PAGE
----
I stumbled across a very interesting chart the other day.
Apparently, this graph was put together by Jon Gabriel using U.S. Treasury and Congressional Budget Office data, so the numbers are about as credible as you can find (which may not be saying much).
If you have had a sinking feeling for the past number of decades about why it has felt like the U.S. economy wasn’t really moving in the right direction even before the financial crises in 2008, this will fill in that feeling with facts. Very disturbing but inescapable facts.
Here it is:
And this is just up to 2013. It has gotten no better since then.
Sure, worry about the deficit. Argue about entitlement programs.
The owners of all this consumer and commercial debt are happy you’re not looking at the real problem because now they don’t have to do anything about it but profit from it.
The politicians are bought off by the bankers, so they rail about government spending and tax reform and libertarian values on one hand and take money from the people consolidating wealth on the other.
What’s more, this isn’t a partisan issue. We’re all getting screwed by this other than the 1 percent. Elected officials aren’t going to do anything about it. And the bankers aren’t going to do anything about it.
There are two ways to look at this from the point of view of your own investments, as I can see it.
The first is, realize the banks once again rule the land like the dinosaurs of old… and follow quietly in their wake. Be like a bird that sits on the back of a rhino walking through tall grass. As the rhino moves through the underbrush the insects fly into the air and the bird flies off and grabs them.
Hold the big banks you might have in your portfolio and expect them to expand their domination of both the domestic and global markets through acquisitions. If you want to go this route, JPMorgan Chase (NYSE: JPM), Bank of New York Mellon (NYSE: BK) or Wells Fargo (NYSE: WFC) are right up your alley.
Or you can choose to believe that this is simply a long-term super-cycle which will eventually implode.
As Bob Livingston has said for decades, we have transitioned from a world of money to a world of debt. And this chart bears that out clearly.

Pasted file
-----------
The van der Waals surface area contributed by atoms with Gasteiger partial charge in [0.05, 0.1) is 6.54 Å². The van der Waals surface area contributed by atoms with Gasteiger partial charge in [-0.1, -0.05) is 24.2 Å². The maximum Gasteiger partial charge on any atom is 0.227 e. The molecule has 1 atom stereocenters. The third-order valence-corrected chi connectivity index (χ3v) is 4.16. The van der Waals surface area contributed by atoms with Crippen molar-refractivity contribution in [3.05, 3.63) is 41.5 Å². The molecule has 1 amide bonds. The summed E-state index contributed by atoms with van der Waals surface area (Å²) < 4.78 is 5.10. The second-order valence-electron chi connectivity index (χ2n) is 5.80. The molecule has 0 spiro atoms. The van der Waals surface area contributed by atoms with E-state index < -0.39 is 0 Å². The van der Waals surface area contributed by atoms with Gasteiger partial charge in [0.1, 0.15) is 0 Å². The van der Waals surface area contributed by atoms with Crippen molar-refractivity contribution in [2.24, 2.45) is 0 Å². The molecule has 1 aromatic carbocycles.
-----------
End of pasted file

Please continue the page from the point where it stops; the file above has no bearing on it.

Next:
Individuals have increasingly less control over their economic or day-to-day lives than they have any time in the history of the U.S.
The politicians have used partisanship to slow down Congress and distort the real challenges facing the country. But the bankers’ greed will have its limits. Eventually they won’t be able to tap into Americans’ pockets any longer. Just like what happened at the end of the housing bubble.
This debt bubble has been even more pervasive. It will have a reckoning that will reverberate for a century.
There won’t be grass roots revolution. It will collapse from its own weight.
By doling out debt, it keeps individuals feeling like they’re doing OK. As long as they’re somewhat comfortable and feel like they can reach the next rung, they won’t rock the boat.
And because many are already so deep in debt they’re scared to lose what they have and damage their almighty credit rating — the greatest invention the banks have launched in 50 years.
This is why I have advocated getting money out of the system — not all of it but some of it for now.
If you want a stock that is a good play on this current trend, look at Fair Isaac Corporation (NYSE: FICO). They invented the FICO score and get a fee for every time someone checks their score. Visa (NYSE: V) and MasterCard (NYSE: MA) should do well too as they debt message spreads across developing nations. They will spearhead the debt contagion.
If you want to get out of the loop on a personal finance front, the first step is to make paying off your debt your top financial priority (aside from low fixed rate big ticket items like your house or car).
Only bank with local banks or better yet, local credit unions.
Hold real assets like gold and silver. Collectibles like antique cars and art can also be helpful.
I also recommend you learn about bitcoin. As of April 1, bitcoin is now considered legal tender in Japan. Trading around $1,150 per bitcoin, the price has remained high. It’s the enemy of the banksters since it operates beyond their systems. Because of this, it will never be considered a “real” currency by the banksters and the markets will not make it easy for firms trying to grow it. But it’s here and it’s real.
— GS Early